SAFC stars have given school pupils a lesson in diversity.
Six former and current players sat on a panel to answer questions at a Show Racism the Red Card event at the Stadium of Light yesterday.
The group, which boasted current first-team players Jozy Altidore and Adam Johnson, spoke to children from East Boldon Junior School, and Hadrian’s Primary School, South Shields.
The Q&A was the first that striker Altidore has attended for the anti-racism campaign in the UK, and he was pleased to be involved.
“They are the future,” he said. “So it’s important to help educate them about the importance of anti-racism.
“And it’s always a pleasure because some of those guys are going to be important in the future, so it’s important for them to understand what goes on in the world.”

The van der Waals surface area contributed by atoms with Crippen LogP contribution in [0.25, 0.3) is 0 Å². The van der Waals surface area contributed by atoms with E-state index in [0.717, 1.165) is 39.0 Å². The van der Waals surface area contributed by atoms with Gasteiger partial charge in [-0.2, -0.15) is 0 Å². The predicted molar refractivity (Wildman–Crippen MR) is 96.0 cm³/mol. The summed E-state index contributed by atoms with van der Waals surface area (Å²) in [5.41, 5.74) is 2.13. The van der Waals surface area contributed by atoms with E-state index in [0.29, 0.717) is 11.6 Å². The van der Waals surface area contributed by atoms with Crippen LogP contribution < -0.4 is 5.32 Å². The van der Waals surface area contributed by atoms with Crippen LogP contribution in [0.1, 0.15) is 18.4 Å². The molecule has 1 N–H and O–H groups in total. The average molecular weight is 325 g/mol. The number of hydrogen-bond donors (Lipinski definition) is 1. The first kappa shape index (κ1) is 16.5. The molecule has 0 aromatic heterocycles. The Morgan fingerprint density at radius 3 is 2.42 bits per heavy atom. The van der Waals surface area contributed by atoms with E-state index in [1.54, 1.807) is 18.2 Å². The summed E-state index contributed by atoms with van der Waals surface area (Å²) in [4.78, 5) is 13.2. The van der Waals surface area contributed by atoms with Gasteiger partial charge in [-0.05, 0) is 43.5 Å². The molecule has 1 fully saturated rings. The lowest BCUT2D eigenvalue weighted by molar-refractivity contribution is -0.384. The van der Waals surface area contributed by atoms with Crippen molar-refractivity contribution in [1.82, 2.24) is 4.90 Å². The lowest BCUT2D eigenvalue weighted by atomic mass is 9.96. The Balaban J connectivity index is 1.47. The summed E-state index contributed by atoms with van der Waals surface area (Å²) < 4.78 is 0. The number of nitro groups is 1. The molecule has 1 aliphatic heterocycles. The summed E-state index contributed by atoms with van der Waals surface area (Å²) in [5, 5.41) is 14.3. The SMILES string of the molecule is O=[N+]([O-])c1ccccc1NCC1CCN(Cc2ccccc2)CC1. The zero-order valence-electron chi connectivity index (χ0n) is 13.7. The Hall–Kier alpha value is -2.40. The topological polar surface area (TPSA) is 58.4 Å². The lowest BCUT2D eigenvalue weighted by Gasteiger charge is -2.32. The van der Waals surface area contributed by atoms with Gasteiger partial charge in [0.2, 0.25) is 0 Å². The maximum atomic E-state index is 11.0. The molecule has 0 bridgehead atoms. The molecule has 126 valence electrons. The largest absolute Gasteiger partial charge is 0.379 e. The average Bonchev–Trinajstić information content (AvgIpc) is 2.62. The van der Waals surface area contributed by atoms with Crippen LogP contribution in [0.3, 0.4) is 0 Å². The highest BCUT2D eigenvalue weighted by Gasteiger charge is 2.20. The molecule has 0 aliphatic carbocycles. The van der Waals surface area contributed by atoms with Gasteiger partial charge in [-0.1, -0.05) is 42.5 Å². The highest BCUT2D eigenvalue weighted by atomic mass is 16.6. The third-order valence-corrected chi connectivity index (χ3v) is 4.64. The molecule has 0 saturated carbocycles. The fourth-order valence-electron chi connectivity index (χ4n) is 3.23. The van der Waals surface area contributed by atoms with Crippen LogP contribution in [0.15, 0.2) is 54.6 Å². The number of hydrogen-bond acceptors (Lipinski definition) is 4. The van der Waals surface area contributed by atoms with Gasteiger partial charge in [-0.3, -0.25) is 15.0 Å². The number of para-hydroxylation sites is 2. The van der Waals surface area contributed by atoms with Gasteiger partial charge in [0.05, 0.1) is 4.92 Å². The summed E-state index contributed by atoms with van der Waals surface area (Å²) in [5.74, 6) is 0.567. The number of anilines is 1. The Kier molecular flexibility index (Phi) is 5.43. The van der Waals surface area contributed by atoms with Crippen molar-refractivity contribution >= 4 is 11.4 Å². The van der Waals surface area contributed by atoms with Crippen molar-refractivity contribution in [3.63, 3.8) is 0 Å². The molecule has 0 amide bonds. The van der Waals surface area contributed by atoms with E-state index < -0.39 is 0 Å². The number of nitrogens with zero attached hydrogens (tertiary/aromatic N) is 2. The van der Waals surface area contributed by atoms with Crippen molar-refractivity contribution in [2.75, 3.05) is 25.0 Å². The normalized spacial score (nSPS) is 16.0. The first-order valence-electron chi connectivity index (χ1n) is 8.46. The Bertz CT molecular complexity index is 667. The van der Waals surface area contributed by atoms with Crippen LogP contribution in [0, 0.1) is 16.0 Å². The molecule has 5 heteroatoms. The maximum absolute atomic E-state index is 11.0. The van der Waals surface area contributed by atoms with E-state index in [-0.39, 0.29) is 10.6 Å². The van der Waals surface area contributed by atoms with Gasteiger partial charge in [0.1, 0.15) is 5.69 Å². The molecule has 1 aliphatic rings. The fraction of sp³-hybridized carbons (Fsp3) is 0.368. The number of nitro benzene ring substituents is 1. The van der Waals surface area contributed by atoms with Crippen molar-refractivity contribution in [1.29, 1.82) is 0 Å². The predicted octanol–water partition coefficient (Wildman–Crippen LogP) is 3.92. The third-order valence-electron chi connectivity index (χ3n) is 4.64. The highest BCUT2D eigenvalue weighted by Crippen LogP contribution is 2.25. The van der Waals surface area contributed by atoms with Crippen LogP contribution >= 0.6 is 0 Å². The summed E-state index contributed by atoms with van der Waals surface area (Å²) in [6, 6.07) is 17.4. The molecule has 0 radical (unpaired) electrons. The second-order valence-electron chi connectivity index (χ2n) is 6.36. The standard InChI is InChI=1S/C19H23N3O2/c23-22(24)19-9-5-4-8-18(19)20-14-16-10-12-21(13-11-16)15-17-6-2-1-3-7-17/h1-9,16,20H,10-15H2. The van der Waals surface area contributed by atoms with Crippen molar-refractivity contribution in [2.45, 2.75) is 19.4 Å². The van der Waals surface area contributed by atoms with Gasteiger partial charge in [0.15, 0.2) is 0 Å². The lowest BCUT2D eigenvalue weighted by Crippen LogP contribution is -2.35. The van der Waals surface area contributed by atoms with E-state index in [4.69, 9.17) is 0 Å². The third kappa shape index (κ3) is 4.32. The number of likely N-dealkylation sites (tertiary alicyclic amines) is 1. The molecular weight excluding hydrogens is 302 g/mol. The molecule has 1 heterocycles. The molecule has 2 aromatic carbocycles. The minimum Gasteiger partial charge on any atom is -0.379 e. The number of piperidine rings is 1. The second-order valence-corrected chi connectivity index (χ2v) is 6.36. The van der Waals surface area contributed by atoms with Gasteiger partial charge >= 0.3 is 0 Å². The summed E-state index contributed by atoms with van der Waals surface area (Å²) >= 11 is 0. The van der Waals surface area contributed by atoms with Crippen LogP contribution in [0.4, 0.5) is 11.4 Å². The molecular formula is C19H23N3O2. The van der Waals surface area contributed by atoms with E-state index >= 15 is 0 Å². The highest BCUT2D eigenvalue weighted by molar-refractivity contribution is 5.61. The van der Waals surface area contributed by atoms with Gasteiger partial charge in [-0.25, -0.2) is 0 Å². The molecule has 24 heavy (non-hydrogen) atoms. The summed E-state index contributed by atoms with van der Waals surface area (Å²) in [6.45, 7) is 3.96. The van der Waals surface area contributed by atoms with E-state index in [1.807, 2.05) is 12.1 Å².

The American was joined by former Sunderland captain Gary Bennett, former Middlesbrough player Dean Gordon, ex-Leicester star Trevor Benjamin, and former NUFC player Richard Offiong.
The North East education manager for Show Racism the Red Card, Jeff Morgan, said it was “brilliant”.
“The questions some of the kids ask, like ‘what would you tell your young self about racism,’ you wouldn’t get from anyone else,” he said. “It’s fantastic to have the players here – Jozy as a black American man, who can give a different perspective on racism, and Adam as a role model of a white man.”
The event coincided with the launch of Sunderland University Student’s Union’s Diversity Month, which will run throughout November.
Jeff, said: “It’s fantastic that it links in with Diversity Month.
“We have a good relationship with the university, and with the football club, so it’s great that it’s come together like this.”
A Diversity Month event was also held on the roof of the National Glass Centre where Age UK Tai Chi instructor Ken Baker taught a half hour class to a windswept group of about a dozen people.
Student’s Union student coordinator Jan Spalek, said: ”Every year the event is growing. We have people from all over the world coming to Sunderland University and they all say how nice the people are, and the city is, and it’s about making them feel welcome.”